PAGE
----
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Sixteen years after opening, it’s perhaps time to say Frontier Field has been an economic development failure.

It’s a huge success in attracting fans and it’s a major quality-of-life asset for Rochester. But the stadium hasn’t done much to generate downtown business. If you don’t believe me, read USA Today‘s piece on successful urban stadiums:

Twenty years ago, the Baltimore Orioles did something that at the time ran counter to every trend in baseball stadium construction: They built their new ballpark in the heart of downtown Baltimore.

That not only proved beneficial to the Orioles, who continue to draw crowds to their gorgeous ballpark (despite years of putting losing teams on the field), but also to Baltimore businesses, who got a boost from the revitalization that Camden Yards at Oriole Park helped spark.


The Orioles’ success with Camden Yards spawned downtown stadiums in Cleveland, San Francisco, Denver and elsewhere. Teams have found the synergy works in their favor as well.

For instance, in San Francisco, AT&T Park draws fans to a once industrial area now surrounded by shops, restaurants, and the latest outpost of Lucky Strike, a hip new chain of bowling alleys — or as they prefer to call themselves, a “gastro pub fun house.”

There aren’t many businesses within walking distance of Frontier Field. In fact, there are fewer today than there were 10 years ago when High Falls had more bars and restaurants.

Fans get into their cars and leave after ball games. The “sprawl” issue undermined the prospects of Phoenix’s downtown stadium, The Atlantic points out:

…Chase Field must attract suburban residents who come for the game but don’t stay for the city. This ” ‘if you build it they will come’ mentality” failed to consider barriers to pre- and post-game downtown activity like travel time…

The lesson for other cities considering a downtown stadium…is to understand beforehand whether or not the mega-structure fits the urban form, and if it doesn’t, to design a development plan that enhances whatever impact it might have on its own.

In other words, you can’t build stadiums in a vacuum.

Frontier Field lacks walkability and the surrounding area lacks density. The vast parking lot separating the stadium from the street is also a barrier to development. Too bad Frontier Field wasn’t built in the East End.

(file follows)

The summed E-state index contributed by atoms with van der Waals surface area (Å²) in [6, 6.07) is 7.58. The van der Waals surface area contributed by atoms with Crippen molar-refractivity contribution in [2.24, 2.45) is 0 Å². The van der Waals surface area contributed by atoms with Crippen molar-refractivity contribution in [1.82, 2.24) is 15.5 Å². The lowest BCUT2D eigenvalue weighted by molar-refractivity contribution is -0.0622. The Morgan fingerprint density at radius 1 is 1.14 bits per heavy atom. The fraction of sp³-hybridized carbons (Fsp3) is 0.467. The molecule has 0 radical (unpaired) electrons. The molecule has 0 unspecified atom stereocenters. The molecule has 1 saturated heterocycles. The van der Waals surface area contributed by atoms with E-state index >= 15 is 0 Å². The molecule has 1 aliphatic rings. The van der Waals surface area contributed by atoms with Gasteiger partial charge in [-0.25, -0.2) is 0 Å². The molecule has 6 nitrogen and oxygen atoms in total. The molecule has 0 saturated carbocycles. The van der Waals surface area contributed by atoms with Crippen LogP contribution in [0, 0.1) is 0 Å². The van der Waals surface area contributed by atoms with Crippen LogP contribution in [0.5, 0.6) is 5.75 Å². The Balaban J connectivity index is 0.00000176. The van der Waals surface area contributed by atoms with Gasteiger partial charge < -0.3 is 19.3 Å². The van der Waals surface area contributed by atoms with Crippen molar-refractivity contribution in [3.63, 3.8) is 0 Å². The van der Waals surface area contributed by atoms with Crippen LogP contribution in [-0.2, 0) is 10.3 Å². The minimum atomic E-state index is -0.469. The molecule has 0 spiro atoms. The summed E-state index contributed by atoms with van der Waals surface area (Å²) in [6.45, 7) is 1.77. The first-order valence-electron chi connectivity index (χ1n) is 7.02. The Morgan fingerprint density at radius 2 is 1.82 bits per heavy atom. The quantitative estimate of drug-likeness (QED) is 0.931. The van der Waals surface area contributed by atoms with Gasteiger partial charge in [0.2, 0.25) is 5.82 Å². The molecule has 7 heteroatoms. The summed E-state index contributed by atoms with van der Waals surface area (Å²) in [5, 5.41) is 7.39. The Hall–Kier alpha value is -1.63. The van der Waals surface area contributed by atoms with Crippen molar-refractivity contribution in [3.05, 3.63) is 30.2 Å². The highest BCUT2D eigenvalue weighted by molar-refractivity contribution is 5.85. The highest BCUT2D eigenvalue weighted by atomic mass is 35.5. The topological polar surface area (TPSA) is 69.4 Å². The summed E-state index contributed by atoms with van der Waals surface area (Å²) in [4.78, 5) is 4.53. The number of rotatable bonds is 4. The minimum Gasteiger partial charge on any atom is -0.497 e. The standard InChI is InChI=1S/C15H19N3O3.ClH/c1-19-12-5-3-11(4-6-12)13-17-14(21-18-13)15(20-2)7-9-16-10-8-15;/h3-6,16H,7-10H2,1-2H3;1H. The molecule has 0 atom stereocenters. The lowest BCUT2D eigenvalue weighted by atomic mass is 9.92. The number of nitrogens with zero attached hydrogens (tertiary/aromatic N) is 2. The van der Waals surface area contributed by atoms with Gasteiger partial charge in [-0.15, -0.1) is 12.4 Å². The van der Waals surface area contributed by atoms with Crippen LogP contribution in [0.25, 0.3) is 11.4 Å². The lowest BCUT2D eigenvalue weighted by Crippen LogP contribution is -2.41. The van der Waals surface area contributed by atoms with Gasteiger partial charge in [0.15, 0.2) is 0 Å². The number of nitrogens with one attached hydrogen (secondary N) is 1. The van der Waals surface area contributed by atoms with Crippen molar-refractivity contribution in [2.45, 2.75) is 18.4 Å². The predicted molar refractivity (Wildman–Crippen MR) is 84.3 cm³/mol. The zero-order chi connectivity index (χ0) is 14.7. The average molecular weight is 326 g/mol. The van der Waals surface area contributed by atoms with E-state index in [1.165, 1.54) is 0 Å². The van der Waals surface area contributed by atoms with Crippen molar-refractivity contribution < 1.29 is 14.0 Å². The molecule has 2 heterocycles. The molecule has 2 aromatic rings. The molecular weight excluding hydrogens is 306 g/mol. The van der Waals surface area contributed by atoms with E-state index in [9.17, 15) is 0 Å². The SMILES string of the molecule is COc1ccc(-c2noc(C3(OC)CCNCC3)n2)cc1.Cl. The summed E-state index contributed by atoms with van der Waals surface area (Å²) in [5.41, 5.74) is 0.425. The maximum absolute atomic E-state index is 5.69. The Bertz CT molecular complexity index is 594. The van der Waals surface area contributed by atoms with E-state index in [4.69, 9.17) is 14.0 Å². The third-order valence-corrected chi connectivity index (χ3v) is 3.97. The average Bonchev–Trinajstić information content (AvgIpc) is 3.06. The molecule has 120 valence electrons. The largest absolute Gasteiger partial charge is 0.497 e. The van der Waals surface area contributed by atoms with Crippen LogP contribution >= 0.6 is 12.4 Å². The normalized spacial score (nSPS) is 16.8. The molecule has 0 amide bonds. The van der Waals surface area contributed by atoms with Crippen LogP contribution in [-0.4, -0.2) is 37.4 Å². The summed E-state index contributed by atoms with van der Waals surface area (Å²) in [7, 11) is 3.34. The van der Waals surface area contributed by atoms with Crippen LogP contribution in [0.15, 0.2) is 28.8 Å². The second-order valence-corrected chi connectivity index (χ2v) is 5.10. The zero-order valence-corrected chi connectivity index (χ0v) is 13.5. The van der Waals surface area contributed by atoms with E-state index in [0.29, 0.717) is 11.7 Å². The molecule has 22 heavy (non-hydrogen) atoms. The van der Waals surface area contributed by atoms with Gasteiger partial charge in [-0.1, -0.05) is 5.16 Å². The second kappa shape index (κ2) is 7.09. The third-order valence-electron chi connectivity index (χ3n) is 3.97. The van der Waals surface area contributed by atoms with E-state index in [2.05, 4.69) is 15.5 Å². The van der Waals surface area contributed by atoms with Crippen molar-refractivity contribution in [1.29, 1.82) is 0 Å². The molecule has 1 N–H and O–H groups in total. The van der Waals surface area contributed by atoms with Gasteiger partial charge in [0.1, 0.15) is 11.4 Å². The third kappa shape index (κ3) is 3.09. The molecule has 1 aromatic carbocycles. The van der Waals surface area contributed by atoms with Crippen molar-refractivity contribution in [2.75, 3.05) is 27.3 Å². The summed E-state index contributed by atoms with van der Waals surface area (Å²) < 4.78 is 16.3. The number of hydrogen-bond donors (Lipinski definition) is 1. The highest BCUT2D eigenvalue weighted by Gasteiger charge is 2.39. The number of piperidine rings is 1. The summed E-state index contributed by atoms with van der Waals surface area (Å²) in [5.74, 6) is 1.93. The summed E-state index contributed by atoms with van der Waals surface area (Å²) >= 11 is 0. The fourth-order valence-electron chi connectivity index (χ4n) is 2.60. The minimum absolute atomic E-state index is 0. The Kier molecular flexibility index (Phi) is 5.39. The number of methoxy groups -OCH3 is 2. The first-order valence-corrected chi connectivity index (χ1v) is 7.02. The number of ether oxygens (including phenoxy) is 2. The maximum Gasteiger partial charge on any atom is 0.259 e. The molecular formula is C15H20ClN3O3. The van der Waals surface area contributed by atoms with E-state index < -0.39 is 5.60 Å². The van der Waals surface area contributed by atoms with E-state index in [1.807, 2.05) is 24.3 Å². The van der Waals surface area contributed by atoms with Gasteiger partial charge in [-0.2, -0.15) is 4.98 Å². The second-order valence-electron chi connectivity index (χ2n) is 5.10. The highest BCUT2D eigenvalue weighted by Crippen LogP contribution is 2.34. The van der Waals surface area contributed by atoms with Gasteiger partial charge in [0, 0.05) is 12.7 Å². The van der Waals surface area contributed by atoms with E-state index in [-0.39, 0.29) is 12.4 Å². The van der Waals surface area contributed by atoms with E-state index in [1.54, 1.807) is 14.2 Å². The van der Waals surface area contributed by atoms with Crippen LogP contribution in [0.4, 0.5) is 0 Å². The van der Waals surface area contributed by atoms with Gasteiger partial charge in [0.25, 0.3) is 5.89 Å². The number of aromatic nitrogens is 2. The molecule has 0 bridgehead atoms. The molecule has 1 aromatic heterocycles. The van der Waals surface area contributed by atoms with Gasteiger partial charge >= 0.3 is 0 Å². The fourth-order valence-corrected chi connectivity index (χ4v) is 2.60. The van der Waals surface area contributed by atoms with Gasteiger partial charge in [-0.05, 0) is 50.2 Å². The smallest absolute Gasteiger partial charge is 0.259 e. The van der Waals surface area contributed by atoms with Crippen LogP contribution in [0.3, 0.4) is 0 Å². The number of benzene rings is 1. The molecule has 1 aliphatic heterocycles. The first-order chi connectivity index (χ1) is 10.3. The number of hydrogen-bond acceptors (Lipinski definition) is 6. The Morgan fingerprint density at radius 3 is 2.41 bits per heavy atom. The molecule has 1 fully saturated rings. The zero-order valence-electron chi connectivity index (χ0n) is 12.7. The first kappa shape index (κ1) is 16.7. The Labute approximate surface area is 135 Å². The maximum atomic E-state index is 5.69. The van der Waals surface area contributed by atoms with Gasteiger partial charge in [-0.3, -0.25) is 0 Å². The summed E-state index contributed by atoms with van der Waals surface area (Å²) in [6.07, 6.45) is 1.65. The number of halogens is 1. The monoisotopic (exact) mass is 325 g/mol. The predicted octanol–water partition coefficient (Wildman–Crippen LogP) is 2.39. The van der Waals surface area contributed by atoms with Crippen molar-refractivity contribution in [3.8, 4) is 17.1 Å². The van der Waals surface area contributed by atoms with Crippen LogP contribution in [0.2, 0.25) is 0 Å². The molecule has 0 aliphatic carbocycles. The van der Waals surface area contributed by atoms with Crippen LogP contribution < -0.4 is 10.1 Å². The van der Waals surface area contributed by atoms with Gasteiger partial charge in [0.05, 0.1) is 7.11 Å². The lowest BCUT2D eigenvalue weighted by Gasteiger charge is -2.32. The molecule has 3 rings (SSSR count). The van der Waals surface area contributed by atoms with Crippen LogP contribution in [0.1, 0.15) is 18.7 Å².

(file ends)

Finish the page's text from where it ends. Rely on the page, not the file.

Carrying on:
With this in mind, let’s not even discuss Sahlen’s Stadium.

20 Responses to Frontier Field a Failure?

  1. Great discussion, but I’d like to hear more. Such as, why did it work in Baltimore and Denver, but not in Rochester. And I’m sure it’s NOT the size of the city as there are probably mid-sized city examples of where this has worked… So what then? Rochesterians just hate baseball? I don’t think so.

    You point out the lack of “density” and “urban experience” around Frontier Field. That’s painfully obvious. Both Baltimore and Denver have it. In Rochester, people seemed to be obsessed with parking rather than making a high-quality urban experience. Yes folks, you might have to walk a few blocks, or God forbid, PAY for parking, like they do in many other cities so that the vast open pavement can be used for something other than parking.

  2. April 8, 2012 at 12:35 pm zubalove responds:

    I agree with Adam. I would imagine that looking at specific demographic information. A crosstab of Age with income would probably be the most enlightening bit of information. Basically, young people with money will roll out after a game and hit neighboring bars. I know I did 13 years ago when I went to a baseball game and then…. oh! What was the name of the micro-brewery and Cajun joint down there?

    • April 8, 2012 at 1:02 pm Rachel responds:

      High Falls should have been the destination for baseball fans, but it never took off. I think the parking lot gulf and lack of family-oriented restaurants contributed.

  3. As I think about it, you are right, the lack of family-oriented restaurants is probably the biggest factor. People will make the 3 block trek if they know there’s something cool to do… And how much cooler can you get than a restaurant near a GIANT waterfall??? I just don’t get why that didn’t work? Maybe the ball park needs to build a huge “Bounce it out” at High Falls. 🙂

  4. April 8, 2012 at 1:50 pm Carlos Mercado responds:

    One of the sites considered for Frontier was the open land behind Sibley’s. I thought thaqt would be ideal. I’m not sure why it got rejected.